SQL 2008 EOL from Microsoft: Are You Ready to Migrate?

Microsoft SQL 2008 EOL 

Microsoft SQL Server 2008, and 2008 R2 reached their End-of-Life (EOL) support on July 9, 2019. Companies who relied on these ubiquitous relational database management systems for storing configuration, transactional, monitoring, reporting, and other data should already have a migration underway—or at least have a migration plan ready for implementation.

What Is SQL Server 2008 and 2008 R2 EOL Support? 

sql 2008 eolEOL support, which in this case is formally known as End of Support (EOS), refers to that point in a software’s lifecycle where its developers stop releasing patches and security updates for a particular version of the product and customers are advised to upgrade to a more recent version. In the case of Microsoft SQL Server 2008 and 2008 R2, their EOS date is July 9, 2019. Yes, it’s that close. 

Why Should You BConcerned? 

Iyou continue using these products even if they’re unsupported, the products aren’t just going to die out. Other than the occasional warnings, they’re still going to function the way they usually would.  

The big issue here is that you’ll be using them at your peril. We now live in an age where cyber crooks are always on the prowl for software vulnerabilities. Unpatched applications (like SQL Server 2008 and 2008 R2 instances running beyond EOS) are just sitting ducks.  

Role of SQL Server in Virtualization Solutions 

SQL Server plays a vital role in several virtualization environments. For example, in a typical Citrix Virtual Apps and Desktops deployment, SQL Server is used in three key areas: Site Configuration, Configuration Logging, and Monitoring. In Parallels® Remote Application Server (RAS), it’s used in RAS Reporting Services.  

This means that any severe vulnerability in SQL Server could, in turn, compromise the integrity and availability of the underlying infrastructure of these virtual environments. So if security vulnerabilities in SQL Server can put virtualization environments at risk, why not upgrade? Well, it’s not that easy. 

Why Organizations Avoid Upgrades if They Can 

Upgrades have their obvious benefits: they fix bugs, plug vulnerabilities, and introduce new features and improvements. But they can also have a couple of downsides. For one, they usually entail additional expenses. Admins need to be trained, and new hardware might have to be purchased (because the new version will likely require higher specs), business operations might need to go through lengthy downtimes as the upgrade/migration is underway, and so on. 

In some cases, upgrades can even cause some legacy line-of-business back-end applications and other similar software to break. Because of all this, if organizations need to upgrade, they usually need a great deal of time to prepare for the upgrade/migration. 

Options for Addressing SQL Server 2008 EOL 

Fortunately, Microsoft is providing customers three options to address the SQL Server 2008 EOL debacle.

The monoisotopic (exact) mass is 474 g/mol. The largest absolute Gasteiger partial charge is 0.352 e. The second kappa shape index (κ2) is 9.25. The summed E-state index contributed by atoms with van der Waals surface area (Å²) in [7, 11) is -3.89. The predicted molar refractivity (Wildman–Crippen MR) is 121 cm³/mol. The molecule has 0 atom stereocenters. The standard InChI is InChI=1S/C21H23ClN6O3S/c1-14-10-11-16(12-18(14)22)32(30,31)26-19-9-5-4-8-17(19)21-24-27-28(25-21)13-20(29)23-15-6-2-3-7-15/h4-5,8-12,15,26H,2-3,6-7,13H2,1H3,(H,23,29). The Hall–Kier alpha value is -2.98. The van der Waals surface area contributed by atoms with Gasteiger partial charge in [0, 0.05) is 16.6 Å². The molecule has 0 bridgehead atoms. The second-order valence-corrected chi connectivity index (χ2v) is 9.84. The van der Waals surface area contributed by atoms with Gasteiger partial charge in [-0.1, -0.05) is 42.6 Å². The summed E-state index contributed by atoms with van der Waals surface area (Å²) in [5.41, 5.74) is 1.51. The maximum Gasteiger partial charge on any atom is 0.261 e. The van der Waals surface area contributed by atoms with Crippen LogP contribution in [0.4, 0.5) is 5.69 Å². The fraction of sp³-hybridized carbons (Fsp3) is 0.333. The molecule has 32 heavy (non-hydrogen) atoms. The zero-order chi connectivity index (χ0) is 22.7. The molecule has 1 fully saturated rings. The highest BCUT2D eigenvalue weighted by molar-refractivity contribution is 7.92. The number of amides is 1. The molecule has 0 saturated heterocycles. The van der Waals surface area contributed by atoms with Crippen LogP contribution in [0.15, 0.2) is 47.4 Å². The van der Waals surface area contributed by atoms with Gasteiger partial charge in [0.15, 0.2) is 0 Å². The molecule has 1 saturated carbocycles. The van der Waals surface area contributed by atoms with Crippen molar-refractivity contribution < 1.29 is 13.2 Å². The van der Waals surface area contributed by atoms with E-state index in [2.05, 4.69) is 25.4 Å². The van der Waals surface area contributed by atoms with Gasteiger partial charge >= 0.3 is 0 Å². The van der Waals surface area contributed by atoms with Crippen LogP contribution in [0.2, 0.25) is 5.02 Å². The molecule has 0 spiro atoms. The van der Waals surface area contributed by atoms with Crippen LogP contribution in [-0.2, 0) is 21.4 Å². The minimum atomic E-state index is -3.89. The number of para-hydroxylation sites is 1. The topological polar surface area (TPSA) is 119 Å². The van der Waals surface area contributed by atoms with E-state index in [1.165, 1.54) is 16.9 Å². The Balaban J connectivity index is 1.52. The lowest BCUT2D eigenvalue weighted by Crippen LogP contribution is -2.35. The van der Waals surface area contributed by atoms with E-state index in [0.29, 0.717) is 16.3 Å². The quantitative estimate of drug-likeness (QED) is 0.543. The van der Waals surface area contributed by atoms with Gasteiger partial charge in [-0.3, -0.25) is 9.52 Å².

1. Paying for Extended Security Update

The first quite expensive option that we don’t recommend, is to purchase Extended Security Updates, which will buy you three years. The updates include critical security updates and is a temporary solution only suitable when no other options are available.

2. Updating to a more recent version of SQL Server

Another way moving forward is to simply upgrade to the more recent versions of SQL Sever (i.e. 2017 or 2019).

A direct upgrade from 2008 to 2019 is not supported by Microsoft since there is no common overlap between the operating systems of the two. You hence need to do a side-by-side upgrade or directly migrate to SQL Server 2019.

The migration from 2008  to 2017 is however is supported with some exceptions. Particular versions of SQL Server 2008 can be upgraded to only some versions of SQL Server 2017. Upgrading to a more recent version of SQL Server gives you additional support and upgrades for many more years.

3. Migrating to Azure

The option—which we do recommend—is migrating to Azure, Microsoft’s cloud service. Customers who migrate to Azure will be entitled to free Extended Security Updates for SQL Server 2008 and 2008 R2 for three years. This will give your organization ample time to plan and carry out a more reasonably paced migration process.

For this option to work for your company, there are a couple of things to consider. First, your virtualization solution must still support SQL Server 2008. If your virtualization solution’s lifecycle also ends when SQL Server 2008 reaches EOL, then you have no choice but to upgrade. Secondly, your solution should be built to live in Azure.

Meeting SQL Server 2008 EOL with Parallels RAS 

For companies, whose business operations rely on virtual applications and desktops, Parallels RAS provides the best answer to meet SQL Server 2008 EOL. Parallels RAS will continue to support SQL Server 2008 and 2008 R2 even after their EOL. It is designed to run on Azure, so you can be sure your RDSH and VDI infrastructure can run seamlessly even if you migrate your workloads to the Azure cloud.

Get your organization ready for SQL Server 2008 and 2008 R2 EOL. Try Parallels RAS now.


Microsoft | https://www.microsoft.com/en-us/sql-server/sql-server-2008
Microsoft | https://www.microsoft.com/en-us/cloud-platform/extended-security-updates
Techtarget | https://searchcloudcomputing.techtarget.com/definition/Windows-Azure
Insight | https://www.insight.com/en_US/buy/partner/intel/learn/sql-server-and-windows-server-2008-end-of-support.html
Acutec | https://www.acutec.co.uk/blog/business-benefits-microsoft-azure